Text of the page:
Romney’s non-entry and the shape of the race

Mitt Romney delivered two gifts to the Republican Party on Friday. The first was his decision not to run for president. Unlike many, I believe Romney would have been an okay nominee. However, the GOP may well need better than “okay,” and there are some in the potential field who seem better equipped to take advantage of what I perceive to be Hillary Clinton’s weaknesses.

This leads to Romney’s second gift — his endorsement, in effect, of the kind of candidate who is likely to be most troublesome for Clinton. As Romney put it:

I believe that one of our next generation of Republican leaders — one who may not be as well-known as I am today, one who has not yet taken their message across the country, one who is just getting started — may well emerge as being better able to defeat the Democrat nominee. In fact, I expect and hope that to be the case.

There may be a tension, though, between Romney’s two gifts. By not running, he seems to improve the prospects of Jeb Bush, who is not a “next generation” leader “just getting started.”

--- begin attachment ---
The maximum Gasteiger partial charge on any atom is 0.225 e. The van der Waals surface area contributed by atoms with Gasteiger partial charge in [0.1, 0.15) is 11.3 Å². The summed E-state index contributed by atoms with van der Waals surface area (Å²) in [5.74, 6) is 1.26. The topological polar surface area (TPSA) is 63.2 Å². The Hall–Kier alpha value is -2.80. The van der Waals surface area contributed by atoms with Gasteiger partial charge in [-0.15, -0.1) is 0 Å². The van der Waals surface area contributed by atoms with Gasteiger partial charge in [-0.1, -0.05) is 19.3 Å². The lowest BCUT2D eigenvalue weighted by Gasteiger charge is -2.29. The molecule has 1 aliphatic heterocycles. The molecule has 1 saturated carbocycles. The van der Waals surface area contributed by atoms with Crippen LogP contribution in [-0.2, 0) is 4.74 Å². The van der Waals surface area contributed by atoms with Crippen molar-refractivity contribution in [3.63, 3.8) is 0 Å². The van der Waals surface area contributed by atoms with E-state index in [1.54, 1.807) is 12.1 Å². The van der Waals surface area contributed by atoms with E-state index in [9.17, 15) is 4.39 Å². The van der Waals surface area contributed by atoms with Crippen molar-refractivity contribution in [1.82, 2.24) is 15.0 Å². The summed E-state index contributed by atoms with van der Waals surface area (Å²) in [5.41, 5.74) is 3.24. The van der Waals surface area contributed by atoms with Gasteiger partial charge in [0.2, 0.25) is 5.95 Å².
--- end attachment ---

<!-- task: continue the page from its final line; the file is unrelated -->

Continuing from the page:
This, at least, is the conventional wisdom.

I’m not so sure it’s correct. By bowing out, Romney may provide oxygen for “next generation” candidates, such as Scott Walker, Marco Rubio, and Bobby Jindal. (Ted Cruz and Rand Paul, also in that category, supply their own oxygen).

It’s true, of course, that Romney’s non-entry frees up donors and consultants, a disproportionate number of whom may opt for Bush. Moreover, it means that Bush won’t lose center-right votes to Romney.

But if there are enough center-right Republican primary/caucus participants to nominate Bush, there probably are enough of them to have nominated Bush or Romney, whichever one did better in the early going. Moreover, it’s not at all clear that Bush will have the center-right, or “establishment,” niche to himself. Chris Christie, for example, now may end up co-occupying it.

Thus, the main effect of Romney’s non-entry may be to move the race more quickly to where it probably would have been after the early going — a field dominated by an “establishment” candidate (now probably Bush), a Tea Party favorite or two (probably Cruz and/or Paul), a “bridge candidate or two (say Walker and/or Rubio), and maybe Mike Huckabee if he retains his popularity among evangelicals.

Moving to that stage sooner rather than later, without the distraction of a “clash of the establishment titans,” probably helps the “non-establishment” candidates. The sooner they obtain credibility and move to the foreground, the better for them — and the better for the Party, I think.